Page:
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Nuke test residue aids Swedish fat cell research

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Nuke test residue aids Swedish fat cell research
17:14 CEST+02:00
Cold War era nuclear tests have helped a team of researchers in Sweden to uncover some new insights about the life and death of fat cells in adult humans, possibly casting new light on why shedding weight can be such a challenge.

In the study, the results of which were published online ahead of the next issue of the magazine Nature, a team of scientists from Karolinska Institutet in Stockholm show that about 10 percent of the fat cells in adult humans die off annually, only to be replaced by new cell growth.

“We've shown that fat cells in adult humans are continually replenished,” researcher Dr. Kirsty Spalding said to The Local.

Because fat cells die and are replaced at about the same rate, the end result is that the total number of fat cells in adult humans remains remarkably stable over time, regardless of how many hours people spend at the gym.

“In the people we looked at, the fat cell number didn't change much,” said Spalding.

The study also found that obese people have nearly twice the number of fat cells as people of normal weight, and that the fat cells of obese adults have an increased capacity to store fat.

What changes when someone gains or loses weight, therefore, is not the number of fat cells, but the amount of fat stored in any individual cell.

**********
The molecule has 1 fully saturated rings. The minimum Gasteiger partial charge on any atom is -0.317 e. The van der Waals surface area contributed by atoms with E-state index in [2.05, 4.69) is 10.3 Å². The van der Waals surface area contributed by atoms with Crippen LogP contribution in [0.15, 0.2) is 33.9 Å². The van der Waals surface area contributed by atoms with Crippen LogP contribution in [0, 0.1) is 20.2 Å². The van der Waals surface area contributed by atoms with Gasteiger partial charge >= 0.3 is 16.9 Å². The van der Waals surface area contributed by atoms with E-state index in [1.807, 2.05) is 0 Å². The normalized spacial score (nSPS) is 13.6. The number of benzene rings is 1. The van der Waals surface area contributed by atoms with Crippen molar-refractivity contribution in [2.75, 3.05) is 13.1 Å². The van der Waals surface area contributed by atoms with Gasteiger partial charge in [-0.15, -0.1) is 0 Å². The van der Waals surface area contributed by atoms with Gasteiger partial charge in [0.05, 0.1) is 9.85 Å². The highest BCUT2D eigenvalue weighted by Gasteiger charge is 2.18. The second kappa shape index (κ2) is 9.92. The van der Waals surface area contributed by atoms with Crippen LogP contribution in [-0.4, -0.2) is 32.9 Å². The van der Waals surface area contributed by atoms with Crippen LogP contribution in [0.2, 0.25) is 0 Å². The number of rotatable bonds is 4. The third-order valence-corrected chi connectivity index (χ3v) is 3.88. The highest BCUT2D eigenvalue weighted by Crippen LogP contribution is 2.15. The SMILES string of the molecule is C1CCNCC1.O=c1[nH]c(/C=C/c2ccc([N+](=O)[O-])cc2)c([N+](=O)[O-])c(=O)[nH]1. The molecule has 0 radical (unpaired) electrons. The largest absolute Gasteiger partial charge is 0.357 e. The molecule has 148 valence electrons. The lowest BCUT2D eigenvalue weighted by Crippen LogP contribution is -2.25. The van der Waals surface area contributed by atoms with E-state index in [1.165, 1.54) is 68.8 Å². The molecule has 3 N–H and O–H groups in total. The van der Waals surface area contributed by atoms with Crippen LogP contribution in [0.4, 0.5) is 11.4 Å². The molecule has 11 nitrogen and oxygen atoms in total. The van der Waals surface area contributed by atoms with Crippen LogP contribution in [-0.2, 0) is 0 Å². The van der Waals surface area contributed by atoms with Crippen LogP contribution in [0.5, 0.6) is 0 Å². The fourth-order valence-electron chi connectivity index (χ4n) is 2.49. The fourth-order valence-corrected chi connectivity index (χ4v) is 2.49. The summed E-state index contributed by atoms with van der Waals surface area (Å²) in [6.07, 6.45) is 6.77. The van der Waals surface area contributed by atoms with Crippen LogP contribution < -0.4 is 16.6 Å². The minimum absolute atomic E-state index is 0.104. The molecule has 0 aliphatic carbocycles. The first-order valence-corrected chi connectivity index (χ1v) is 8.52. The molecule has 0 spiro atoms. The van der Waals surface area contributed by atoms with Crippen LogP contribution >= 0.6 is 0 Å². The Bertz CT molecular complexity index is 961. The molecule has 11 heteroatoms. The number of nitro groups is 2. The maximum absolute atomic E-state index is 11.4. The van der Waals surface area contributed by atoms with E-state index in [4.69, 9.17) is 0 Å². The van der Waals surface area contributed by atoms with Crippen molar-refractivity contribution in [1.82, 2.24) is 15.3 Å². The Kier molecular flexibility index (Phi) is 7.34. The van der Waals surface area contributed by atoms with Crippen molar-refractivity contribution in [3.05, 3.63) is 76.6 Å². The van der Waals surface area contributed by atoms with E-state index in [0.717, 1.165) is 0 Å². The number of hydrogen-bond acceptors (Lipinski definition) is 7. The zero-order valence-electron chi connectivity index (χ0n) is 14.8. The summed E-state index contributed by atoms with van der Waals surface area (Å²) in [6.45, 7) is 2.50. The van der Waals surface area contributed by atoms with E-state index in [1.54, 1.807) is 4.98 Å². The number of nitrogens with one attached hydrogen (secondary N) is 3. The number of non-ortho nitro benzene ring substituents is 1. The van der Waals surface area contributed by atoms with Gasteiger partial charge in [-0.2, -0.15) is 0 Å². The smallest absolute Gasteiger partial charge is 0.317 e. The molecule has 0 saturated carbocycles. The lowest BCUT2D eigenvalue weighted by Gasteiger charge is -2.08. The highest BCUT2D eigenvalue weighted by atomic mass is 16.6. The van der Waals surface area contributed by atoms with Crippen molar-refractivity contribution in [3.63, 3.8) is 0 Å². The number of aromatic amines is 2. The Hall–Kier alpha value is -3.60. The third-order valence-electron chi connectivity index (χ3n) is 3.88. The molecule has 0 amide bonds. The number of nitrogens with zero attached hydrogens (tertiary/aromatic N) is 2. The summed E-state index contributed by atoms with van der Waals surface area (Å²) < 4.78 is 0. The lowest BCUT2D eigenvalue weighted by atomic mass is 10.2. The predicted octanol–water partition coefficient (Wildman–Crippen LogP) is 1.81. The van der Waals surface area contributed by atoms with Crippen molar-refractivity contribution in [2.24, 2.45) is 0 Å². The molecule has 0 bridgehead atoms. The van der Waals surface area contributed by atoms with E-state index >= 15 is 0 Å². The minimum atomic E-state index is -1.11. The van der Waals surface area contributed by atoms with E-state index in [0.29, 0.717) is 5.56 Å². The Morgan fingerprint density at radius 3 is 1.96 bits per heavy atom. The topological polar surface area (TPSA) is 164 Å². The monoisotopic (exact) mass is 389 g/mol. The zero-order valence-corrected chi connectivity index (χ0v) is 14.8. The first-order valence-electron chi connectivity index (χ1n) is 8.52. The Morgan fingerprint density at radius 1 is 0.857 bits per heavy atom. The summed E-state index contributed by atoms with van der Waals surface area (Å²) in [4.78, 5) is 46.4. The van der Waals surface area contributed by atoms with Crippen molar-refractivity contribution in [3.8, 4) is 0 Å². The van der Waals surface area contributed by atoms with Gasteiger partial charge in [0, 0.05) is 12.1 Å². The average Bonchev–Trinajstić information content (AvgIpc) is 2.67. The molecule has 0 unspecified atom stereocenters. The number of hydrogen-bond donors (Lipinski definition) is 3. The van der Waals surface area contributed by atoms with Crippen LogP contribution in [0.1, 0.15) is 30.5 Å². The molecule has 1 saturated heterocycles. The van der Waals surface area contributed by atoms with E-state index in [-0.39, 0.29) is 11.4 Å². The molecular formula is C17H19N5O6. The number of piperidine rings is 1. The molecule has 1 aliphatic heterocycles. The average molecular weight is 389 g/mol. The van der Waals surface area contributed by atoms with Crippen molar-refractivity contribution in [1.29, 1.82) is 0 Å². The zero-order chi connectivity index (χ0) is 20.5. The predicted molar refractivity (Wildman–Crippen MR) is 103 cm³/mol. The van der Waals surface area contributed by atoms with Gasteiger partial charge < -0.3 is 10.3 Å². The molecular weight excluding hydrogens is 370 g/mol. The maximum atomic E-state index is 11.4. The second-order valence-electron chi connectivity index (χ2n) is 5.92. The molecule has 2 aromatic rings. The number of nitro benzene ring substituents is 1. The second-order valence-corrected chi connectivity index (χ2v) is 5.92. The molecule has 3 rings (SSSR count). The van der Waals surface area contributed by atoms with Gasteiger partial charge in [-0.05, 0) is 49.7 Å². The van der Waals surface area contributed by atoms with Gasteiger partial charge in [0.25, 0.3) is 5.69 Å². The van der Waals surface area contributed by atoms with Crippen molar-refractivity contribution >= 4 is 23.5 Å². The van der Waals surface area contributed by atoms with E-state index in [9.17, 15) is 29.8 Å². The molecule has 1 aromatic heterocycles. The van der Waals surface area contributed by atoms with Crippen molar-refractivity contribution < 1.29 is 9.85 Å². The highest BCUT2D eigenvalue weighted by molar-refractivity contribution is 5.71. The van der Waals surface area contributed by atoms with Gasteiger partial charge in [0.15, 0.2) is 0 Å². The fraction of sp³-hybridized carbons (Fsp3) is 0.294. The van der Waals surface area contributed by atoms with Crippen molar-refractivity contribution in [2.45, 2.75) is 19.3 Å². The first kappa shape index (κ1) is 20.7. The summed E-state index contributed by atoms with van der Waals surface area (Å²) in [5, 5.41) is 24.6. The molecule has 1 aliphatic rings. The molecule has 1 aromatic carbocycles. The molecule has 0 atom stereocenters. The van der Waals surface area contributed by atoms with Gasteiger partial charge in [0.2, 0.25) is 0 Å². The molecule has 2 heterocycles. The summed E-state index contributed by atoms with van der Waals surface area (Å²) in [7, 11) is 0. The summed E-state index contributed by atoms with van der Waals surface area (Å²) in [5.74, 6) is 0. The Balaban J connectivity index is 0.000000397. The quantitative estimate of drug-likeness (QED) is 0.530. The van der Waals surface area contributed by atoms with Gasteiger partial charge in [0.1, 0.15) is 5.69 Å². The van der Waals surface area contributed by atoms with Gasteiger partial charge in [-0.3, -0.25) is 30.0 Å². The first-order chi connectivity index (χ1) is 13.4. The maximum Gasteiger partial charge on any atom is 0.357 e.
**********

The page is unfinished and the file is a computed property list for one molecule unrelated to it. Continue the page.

“Fat cell mass is dynamic and regulated,” said Spalding.

Researchers have long doubted that adult humans actually produce new fat cells. While the study answers the question of fat cell growth, Spalding points out that the results beg further questions about what regulates the process of fat cell replenishment.

“A next step for research is figuring out what is regulating the process and how we can modify it,” she said.

The study relied on a technique involving radioactive isotopes resulting from Cold War era nuclear tests originally used for Spalding's research on brain cells.

The nuclear blasts, which took place in the late 1950s and early 1960s resulted in higher atmospheric levels of a carbon isotope, C14. The C14 eventually made its way into humans as well, and after nuclear tests were banned, C14 levels began falling.

As a result, each cell has a C14 level corresponding to the level in the atmosphere at the time the cell is created, allowing researchers to determine cells' age.

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